Femke Herregraven - Staring into the Ice

Femke Herregraven - Staring into the ice (photo by Konstantin Guz)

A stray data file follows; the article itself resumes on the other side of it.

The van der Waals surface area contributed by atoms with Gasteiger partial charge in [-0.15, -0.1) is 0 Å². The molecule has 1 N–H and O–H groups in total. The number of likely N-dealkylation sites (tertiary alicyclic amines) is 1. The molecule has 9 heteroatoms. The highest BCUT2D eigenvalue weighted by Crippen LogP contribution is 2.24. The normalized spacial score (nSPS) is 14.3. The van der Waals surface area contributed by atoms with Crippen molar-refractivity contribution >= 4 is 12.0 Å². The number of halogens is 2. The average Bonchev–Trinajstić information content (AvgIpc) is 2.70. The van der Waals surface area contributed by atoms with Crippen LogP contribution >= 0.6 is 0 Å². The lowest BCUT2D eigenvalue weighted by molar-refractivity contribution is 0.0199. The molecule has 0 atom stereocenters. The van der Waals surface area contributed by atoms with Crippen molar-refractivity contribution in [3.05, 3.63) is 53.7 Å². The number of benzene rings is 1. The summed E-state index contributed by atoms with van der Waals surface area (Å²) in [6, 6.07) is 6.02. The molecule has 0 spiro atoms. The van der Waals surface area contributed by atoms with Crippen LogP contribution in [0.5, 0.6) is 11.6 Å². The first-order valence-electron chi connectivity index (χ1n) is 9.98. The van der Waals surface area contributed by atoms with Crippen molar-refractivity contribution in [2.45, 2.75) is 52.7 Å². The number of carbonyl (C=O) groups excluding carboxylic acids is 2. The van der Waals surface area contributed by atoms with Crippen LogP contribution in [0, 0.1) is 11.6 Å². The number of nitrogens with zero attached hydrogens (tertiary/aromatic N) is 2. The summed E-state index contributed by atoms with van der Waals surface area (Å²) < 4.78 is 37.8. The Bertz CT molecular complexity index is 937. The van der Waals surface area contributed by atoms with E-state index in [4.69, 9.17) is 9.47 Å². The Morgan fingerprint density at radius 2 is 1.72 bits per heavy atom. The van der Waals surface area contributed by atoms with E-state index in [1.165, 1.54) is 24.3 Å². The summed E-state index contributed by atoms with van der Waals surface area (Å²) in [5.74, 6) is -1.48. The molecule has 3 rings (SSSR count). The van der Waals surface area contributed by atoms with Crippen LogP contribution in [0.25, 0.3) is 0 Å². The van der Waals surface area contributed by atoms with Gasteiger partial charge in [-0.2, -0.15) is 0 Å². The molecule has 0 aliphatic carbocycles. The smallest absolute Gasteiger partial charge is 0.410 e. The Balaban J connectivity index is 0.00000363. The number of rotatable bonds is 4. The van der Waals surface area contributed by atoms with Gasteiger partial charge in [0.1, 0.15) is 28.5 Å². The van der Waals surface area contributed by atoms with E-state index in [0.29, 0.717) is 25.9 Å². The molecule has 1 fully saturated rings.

For her Dark Ecology commission, Staring into the Ice, Femke Herregraven examines the relations between the financial world and global warming, and how the melting Arctic ice now opens up new investment opportunities and trading routes for financial markets by making it possible to lay submarine cables on the Arctic seabed. Governments in the Arctic can use this new network to expand their political influence, surveillance capabilities, financial markets, and especially high-frequency traders will benefit from it. The Arctic submarine cables will basically be constructed for one thing only: speed. Herregraven pinpoints the construction of the Arctic submarine cables and their political, infrastructural and ecological consequences. She will visit and document the planned locations of the Murmansk cable landing point and research what will be affected by the construction of this cable. Femke Herregraven’s work often starts with collecting information and objects that are difficult to obtain, or by visiting places that have a hidden function or are hard to access. She is particularly interested applying her research strategies to the realm of economics and finance. The infrastructures through which capital circulates are now a convoluted, multi-layered, global architecture of places, institutions, regulations and information networks. Herregraven explores the new geography, the language, myths and geopolitical imagination that global finance carves out. Within her long-term project, The All Infrared Line, Herregraven researches historical and current manifestations of telecommunication networks – the backbone of international financial markets. This research spans the early construction of submarine telegraph lines by the British Empire to documenting current cable landing points around the globe. Herregraven has also conducted research into Special Economic Zones (SEZ) in the Netherlands, Liechtenstein and Mauritius. Interestingly, during her commission Murmansk closed its SEZ in the harbour, due to the lack of success.

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